The U.S. Is Actually Leaving a Pakistani Drone Base

So, Islamabad is making good on its demand that United States forces leave Shamsi air base, one of several facilities used by CIA drones inside Pakistan.

American cargo planes have apparently arrived to pick up U.S. personnel at the base less than a week after the Pakistani government ordered them out in response to the killing of 24 Pakistani troops by NATO AC-130 gunships and helicopters on Nov. 26.

From Fox News:

According to the official, U.S. cargo planes arrived at Shamsi air base to take equipment and other gear used by U.S. personnel out of the country. The move comes after Pakistan told the U.S. last month to leave within 15 days following a drone strike that U.S. and Afghan officials say was ordered to protect troops being fired upon at the Afghan-Pakistan border.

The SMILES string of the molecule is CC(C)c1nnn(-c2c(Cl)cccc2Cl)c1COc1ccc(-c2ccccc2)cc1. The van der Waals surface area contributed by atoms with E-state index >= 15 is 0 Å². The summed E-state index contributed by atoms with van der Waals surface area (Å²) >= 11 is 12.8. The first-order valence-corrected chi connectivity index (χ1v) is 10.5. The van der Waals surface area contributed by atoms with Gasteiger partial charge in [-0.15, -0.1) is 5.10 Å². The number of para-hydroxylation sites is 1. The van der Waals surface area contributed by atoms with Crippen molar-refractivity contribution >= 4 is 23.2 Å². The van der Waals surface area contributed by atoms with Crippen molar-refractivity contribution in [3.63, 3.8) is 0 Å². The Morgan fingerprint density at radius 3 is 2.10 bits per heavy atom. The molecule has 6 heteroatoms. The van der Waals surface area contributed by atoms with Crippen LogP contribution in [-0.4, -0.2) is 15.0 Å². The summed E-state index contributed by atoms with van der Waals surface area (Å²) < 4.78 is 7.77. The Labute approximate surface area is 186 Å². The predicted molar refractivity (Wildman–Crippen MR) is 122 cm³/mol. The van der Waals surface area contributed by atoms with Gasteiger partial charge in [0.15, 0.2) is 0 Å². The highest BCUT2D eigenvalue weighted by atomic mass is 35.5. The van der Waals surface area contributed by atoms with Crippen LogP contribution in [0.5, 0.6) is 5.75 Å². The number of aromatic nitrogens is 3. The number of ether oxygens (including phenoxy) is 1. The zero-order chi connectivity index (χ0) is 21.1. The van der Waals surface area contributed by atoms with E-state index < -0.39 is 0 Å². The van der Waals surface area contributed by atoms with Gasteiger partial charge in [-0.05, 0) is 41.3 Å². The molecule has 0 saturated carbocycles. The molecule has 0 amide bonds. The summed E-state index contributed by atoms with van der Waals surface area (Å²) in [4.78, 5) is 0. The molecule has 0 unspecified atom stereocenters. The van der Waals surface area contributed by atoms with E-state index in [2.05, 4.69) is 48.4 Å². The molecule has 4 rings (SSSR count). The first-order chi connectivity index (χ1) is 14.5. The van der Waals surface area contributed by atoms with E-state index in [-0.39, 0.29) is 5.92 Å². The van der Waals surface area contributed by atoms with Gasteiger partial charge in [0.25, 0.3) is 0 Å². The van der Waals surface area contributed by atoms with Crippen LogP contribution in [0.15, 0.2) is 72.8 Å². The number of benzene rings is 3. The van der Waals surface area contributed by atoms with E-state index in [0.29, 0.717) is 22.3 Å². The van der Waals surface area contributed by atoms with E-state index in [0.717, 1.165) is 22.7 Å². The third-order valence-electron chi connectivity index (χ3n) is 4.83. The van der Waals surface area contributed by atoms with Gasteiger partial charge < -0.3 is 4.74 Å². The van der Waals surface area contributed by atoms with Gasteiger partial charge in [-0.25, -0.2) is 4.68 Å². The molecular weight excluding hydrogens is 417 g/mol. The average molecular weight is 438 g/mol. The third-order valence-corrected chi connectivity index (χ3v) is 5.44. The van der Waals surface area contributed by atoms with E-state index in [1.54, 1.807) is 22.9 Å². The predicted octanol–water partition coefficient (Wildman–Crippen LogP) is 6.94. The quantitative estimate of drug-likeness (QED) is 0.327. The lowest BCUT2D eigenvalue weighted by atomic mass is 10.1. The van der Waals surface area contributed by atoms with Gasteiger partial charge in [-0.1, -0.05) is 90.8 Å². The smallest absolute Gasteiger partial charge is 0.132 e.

This is significant because Islamabad has previously demanded that the U.S. leave its drone bases in Pakistan after smaller friendly fire incidents, it has always reneged on those demands and allowed the U.S. to stay.

Shamsi is the remote base in south-central Pakistan that was made famous a couple of years ago when U.S. drones were visible on the ramp to Google Earth users.  The U.S. reportedly stopped flying strike missions out of the base a while ago, limiting its drones to ISR flights only. This means that all those drone strike missions you hear about in Pakistan are originating at other facilities in Pakistan or Afghanistan.

It will be interesting to see how this move impacts the CIA-run drone war in Pakistan. Remember, the U.S. alledgedly operates out of several other air bases inside Pakistan. Just because American drones out of Shamsi doesn't mean that they aren't operating from another Pakistani air field, like this F-16 base that is long-rumored to have a U.S. military presence.

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